Debate on cold medicine prescriptions lingers

Lawmakers involved in the debate over how to curb Indiana's methamphetamine problem say a bill that would require drug felons to get a prescription before buying common cold medicine is likely just another step toward an eventual prescription requirement for all consumers of pseudoephedrine products.

Indiana has long been involved in the national meth epidemic, ranking No. 1 in 2013 for having the most meth-related incidents in the U.S. The state appears set to top the 2014 list as well, according to data from the U.S. Drug Enforcement Administration.

Senate members voted 46-3 on Tuesday to advance a proposal that would require courts to report anyone with a felony drug conviction within the past seven years to an electronic system. Anyone on this "meth-offender registry" would need a prescription to purchase pseudoephedrine, a key ingredient used to make methamphetamine.

Supporters said the measure targets criminals without compromising the rights of law-abiding citizens who legally obtain and use the over-the-counter cold and sinus medications — a key concern among critics.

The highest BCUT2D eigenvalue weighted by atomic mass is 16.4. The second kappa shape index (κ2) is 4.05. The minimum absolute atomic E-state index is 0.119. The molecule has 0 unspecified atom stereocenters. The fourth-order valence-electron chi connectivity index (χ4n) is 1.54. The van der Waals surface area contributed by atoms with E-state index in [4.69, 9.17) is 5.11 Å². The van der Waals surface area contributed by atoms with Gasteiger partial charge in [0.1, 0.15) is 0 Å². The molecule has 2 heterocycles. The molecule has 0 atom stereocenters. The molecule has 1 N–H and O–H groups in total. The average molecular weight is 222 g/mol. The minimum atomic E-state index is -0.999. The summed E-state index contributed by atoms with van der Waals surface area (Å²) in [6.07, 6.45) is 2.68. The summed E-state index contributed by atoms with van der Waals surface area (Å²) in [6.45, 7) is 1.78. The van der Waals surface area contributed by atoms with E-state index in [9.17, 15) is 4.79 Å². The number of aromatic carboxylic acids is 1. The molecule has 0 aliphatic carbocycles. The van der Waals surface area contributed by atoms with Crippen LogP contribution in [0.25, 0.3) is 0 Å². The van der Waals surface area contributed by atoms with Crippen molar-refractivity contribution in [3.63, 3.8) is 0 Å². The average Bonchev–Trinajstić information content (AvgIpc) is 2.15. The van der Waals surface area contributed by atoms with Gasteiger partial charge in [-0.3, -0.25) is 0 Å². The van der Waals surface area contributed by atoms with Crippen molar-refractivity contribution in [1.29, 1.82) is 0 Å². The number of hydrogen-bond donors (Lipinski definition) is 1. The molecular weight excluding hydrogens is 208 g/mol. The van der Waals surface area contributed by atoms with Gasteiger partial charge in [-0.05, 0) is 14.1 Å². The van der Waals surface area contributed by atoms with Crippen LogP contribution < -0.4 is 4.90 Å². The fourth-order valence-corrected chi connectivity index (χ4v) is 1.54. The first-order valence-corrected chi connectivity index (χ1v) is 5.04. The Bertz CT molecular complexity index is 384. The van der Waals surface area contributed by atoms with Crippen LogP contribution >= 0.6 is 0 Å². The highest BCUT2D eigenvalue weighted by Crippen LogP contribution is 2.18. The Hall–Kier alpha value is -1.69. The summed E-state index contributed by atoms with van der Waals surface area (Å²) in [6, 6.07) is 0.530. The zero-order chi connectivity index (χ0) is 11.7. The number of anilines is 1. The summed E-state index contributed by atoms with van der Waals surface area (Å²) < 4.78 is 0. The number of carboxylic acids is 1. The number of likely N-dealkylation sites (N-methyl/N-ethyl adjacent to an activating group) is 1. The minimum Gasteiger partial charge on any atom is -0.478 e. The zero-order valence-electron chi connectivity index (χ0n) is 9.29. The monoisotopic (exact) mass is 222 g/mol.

But many still wonder whether more drastic action is necessary as the measure advances to the House for consideration.

Larry Landis, executive director of the Indiana Public Defender's Council, said he doesn't believe the "meth-offender registry" will be effective, and if lawmakers really want to reduce meth labs, they need to "require a prescription across the board."

An earlier version of the bill would have done just that by making pseudoephedrine a prescription-only drug for everyone, not just convicted felons, if the number of meth-related incidents didn't significantly decrease by 2019.

Opponents argue that the universal requirement would create a costly inconvenience for consumers and burden overwhelmed doctors during busy cold and flu seasons.

Last-minute changes on the Senate floor removed the provision Tuesday in a 32-17 vote, but the option is still on the table as the discussion advances to the House.

"The issue isn't if lawmakers should take action, it's when," Landis said. "If you could reduce our meth labs by 50 percent, wouldn't that be enough of a social benefit to justify the inconvenience?"

Some lawmakers seem to agree.

Republican Senate President Pro Tem David Long of Fort Wayne has consistently opposed attempts for a prescription requirement, but voted against the change Tuesday.

"Everything else we've tried to combat meth hasn't worked," he said. "I feel like we ought to try something new and different."

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